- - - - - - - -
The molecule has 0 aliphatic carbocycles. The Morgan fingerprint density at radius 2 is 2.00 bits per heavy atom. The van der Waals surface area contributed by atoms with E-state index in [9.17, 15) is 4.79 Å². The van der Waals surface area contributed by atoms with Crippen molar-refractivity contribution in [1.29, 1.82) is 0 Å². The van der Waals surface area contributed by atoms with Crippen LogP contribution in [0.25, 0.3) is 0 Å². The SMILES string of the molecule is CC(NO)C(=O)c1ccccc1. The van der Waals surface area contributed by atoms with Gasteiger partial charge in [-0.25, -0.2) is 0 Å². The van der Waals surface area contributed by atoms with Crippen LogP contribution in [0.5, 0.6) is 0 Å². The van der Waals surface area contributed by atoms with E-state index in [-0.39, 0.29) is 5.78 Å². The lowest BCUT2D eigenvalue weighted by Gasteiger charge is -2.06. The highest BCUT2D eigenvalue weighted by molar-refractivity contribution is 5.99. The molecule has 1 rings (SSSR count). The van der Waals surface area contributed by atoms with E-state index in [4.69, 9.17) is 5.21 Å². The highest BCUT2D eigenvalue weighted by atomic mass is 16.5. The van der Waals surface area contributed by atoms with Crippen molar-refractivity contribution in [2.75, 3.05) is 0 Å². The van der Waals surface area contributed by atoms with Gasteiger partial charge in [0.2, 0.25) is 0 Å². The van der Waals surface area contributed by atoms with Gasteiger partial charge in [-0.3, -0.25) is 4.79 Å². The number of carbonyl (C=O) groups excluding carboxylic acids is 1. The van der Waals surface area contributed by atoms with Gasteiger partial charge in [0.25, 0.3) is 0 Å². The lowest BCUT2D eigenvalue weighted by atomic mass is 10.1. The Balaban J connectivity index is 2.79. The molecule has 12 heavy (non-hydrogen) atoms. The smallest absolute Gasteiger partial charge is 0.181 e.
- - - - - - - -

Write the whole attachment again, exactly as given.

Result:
The molecule has 0 aliphatic carbocycles. The Morgan fingerprint density at radius 2 is 2.00 bits per heavy atom. The van der Waals surface area contributed by atoms with E-state index in [9.17, 15) is 4.79 Å². The van der Waals surface area contributed by atoms with Crippen molar-refractivity contribution in [1.29, 1.82) is 0 Å². The van der Waals surface area contributed by atoms with Crippen LogP contribution in [0.25, 0.3) is 0 Å². The SMILES string of the molecule is CC(NO)C(=O)c1ccccc1. The van der Waals surface area contributed by atoms with Gasteiger partial charge in [-0.25, -0.2) is 0 Å². The van der Waals surface area contributed by atoms with Crippen LogP contribution in [0.5, 0.6) is 0 Å². The van der Waals surface area contributed by atoms with E-state index in [-0.39, 0.29) is 5.78 Å². The lowest BCUT2D eigenvalue weighted by Gasteiger charge is -2.06. The highest BCUT2D eigenvalue weighted by molar-refractivity contribution is 5.99. The molecule has 1 rings (SSSR count). The van der Waals surface area contributed by atoms with E-state index in [4.69, 9.17) is 5.21 Å². The highest BCUT2D eigenvalue weighted by atomic mass is 16.5. The van der Waals surface area contributed by atoms with Crippen molar-refractivity contribution in [2.75, 3.05) is 0 Å². The van der Waals surface area contributed by atoms with Gasteiger partial charge in [0.2, 0.25) is 0 Å². The van der Waals surface area contributed by atoms with Gasteiger partial charge in [-0.3, -0.25) is 4.79 Å². The number of carbonyl (C=O) groups excluding carboxylic acids is 1. The van der Waals surface area contributed by atoms with Gasteiger partial charge in [0.25, 0.3) is 0 Å². The lowest BCUT2D eigenvalue weighted by atomic mass is 10.1. The Balaban J connectivity index is 2.79. The molecule has 12 heavy (non-hydrogen) atoms. The smallest absolute Gasteiger partial charge is 0.181 e.